On a more serious note, Grove said that he believes the Internet of Things is still a few years away from living up to the potential that manufacturers and vendors are already hyping. “Long term, I think it has a lot of applications, and it could be a really big thing. But short term, let’s say three years, [for the] mainstream? I don’t see Internet of Things being as big as it has been proclaimed to be over the last few years.”

Coleman agreed, and added that a lot of these new Internet connected smart devices that manufacturers have been creating have security flaws, and can leak personal data both to manufacturers and potentially to malicious third parties.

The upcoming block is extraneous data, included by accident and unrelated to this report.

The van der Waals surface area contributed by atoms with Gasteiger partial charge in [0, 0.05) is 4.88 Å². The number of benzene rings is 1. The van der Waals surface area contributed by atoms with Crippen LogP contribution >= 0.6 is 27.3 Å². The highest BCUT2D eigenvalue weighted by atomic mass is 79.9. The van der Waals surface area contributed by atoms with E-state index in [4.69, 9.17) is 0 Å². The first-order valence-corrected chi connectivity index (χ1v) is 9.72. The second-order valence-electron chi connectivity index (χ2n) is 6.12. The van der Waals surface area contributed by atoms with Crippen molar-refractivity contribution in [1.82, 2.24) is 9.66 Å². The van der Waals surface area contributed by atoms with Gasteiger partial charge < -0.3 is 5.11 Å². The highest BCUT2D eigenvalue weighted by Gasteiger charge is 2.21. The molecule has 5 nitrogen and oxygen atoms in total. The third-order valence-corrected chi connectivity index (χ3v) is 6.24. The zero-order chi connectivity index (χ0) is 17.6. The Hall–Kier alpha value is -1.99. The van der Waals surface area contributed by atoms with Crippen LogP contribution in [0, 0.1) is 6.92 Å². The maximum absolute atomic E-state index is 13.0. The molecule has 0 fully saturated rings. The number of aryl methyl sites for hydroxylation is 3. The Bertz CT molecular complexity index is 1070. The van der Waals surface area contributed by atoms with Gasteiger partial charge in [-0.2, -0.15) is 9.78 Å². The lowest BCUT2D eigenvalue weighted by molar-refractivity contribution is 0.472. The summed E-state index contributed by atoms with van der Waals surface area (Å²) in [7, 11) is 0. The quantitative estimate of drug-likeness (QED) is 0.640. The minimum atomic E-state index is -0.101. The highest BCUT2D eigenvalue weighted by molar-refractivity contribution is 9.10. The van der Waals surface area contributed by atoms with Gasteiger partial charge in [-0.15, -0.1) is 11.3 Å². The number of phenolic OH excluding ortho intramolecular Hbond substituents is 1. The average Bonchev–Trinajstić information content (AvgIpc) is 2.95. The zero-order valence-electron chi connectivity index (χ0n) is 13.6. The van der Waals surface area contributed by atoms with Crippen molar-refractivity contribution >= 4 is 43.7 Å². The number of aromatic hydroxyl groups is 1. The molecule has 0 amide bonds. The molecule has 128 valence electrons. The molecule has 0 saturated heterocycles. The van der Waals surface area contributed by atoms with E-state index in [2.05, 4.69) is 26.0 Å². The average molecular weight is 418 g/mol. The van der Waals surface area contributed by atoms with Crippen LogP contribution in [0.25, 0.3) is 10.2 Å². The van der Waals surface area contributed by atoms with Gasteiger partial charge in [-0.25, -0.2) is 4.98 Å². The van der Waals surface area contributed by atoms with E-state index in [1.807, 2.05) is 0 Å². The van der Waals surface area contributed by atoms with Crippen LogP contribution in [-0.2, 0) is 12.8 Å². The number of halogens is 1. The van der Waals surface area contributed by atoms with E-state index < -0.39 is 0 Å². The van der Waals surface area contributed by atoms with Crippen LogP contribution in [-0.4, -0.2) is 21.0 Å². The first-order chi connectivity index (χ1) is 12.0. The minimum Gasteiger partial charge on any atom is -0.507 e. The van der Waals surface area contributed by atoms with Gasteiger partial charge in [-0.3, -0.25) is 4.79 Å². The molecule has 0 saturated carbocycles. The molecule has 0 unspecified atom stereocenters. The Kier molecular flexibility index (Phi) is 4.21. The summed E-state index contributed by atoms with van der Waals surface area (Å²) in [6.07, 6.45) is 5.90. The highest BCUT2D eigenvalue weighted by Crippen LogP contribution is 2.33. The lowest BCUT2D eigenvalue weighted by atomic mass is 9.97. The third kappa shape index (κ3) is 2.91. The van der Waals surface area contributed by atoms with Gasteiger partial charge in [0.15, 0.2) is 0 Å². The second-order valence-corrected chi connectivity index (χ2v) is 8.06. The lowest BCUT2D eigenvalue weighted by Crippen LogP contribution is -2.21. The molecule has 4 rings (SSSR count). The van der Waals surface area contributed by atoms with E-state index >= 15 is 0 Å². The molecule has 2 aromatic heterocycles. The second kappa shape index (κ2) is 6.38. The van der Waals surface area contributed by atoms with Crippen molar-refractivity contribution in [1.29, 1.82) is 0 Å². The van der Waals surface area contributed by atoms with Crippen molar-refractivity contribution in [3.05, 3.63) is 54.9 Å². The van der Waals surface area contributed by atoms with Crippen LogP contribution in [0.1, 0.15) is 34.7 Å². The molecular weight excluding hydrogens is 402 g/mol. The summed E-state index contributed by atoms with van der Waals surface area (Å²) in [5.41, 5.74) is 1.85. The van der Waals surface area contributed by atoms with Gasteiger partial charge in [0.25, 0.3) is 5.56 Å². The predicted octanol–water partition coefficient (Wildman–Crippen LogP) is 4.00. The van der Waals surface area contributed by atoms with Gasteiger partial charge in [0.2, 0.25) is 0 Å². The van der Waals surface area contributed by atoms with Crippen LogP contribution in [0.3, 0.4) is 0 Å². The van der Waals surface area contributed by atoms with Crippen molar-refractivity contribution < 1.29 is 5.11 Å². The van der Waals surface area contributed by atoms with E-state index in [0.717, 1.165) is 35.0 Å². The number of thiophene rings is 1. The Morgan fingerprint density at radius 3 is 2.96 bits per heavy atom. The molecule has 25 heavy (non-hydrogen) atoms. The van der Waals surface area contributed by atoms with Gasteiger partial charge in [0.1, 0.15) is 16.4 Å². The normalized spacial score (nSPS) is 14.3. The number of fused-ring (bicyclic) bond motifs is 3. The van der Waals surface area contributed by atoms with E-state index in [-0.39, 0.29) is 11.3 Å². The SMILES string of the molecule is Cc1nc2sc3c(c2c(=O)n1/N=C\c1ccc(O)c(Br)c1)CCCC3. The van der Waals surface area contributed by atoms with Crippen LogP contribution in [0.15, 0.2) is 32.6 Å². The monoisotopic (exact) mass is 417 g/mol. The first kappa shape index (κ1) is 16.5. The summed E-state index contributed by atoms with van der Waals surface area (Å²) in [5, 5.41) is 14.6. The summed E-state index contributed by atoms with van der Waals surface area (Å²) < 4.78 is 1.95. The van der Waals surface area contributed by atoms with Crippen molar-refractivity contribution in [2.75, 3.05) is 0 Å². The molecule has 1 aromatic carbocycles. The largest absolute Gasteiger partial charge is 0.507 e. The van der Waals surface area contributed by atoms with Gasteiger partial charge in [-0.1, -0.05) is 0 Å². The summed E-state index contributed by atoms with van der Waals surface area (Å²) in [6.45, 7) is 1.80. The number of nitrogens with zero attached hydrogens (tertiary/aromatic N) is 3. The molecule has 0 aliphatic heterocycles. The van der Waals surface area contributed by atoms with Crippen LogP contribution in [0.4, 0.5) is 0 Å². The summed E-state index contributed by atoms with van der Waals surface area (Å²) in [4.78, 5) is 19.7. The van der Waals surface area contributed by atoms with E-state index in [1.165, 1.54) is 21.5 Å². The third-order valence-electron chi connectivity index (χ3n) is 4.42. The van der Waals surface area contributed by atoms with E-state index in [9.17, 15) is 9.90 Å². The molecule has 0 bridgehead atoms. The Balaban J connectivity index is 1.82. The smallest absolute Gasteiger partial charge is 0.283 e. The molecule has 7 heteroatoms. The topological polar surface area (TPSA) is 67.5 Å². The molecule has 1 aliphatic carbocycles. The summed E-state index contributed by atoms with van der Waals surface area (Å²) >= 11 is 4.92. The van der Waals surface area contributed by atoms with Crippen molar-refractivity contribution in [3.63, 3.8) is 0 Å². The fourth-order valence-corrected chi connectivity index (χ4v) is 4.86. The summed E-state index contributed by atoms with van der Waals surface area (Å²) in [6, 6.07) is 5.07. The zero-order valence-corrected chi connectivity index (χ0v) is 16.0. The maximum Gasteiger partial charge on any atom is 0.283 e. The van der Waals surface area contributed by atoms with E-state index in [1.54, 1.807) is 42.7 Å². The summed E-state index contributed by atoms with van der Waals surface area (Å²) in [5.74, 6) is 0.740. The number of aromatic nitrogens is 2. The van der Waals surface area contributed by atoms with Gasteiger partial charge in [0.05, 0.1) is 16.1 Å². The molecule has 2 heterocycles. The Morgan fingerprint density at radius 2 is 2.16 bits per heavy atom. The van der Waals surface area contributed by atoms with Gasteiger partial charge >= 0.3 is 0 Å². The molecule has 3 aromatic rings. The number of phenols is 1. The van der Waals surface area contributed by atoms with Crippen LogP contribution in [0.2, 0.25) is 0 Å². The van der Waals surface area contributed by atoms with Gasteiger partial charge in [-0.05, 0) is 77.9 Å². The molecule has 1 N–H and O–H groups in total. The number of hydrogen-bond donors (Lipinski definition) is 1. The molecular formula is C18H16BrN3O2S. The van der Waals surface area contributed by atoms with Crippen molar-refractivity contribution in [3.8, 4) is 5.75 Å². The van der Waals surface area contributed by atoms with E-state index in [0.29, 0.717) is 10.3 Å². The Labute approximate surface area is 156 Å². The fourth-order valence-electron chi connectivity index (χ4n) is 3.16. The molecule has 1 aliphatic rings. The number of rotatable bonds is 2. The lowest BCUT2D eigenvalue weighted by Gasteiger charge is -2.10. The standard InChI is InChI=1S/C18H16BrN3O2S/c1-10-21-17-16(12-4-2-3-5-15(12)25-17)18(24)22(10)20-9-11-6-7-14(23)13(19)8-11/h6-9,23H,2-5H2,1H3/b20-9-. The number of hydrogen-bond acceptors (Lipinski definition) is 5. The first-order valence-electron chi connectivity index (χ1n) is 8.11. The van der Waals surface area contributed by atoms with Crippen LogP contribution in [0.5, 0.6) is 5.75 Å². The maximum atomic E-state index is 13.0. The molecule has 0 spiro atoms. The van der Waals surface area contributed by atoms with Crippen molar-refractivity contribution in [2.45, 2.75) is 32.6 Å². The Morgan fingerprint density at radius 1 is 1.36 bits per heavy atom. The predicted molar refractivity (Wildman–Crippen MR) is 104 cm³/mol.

And Carver encouraged the audience to take a look at shodan.io “if you want to see what a horrible nightmare the Internet of Things [is for privacy]…. It’s a horrible security afterthought at this point. I’m hoping that Nick [Grove] is right and it will be a few years before these things really take off” and some of the security issues will be addressed during that interval.

Referencing an alarming WIRED article from last summer, Coulter pointed out “I bet a great many of us in this room are driving cars that are hackable.”

Matt Enis About Matt Enis

Matt Enis (menis@mediasourceinc.com, @matthewenis on Twitter, matthewenis.com) is Senior Editor, Technology for Library Journal.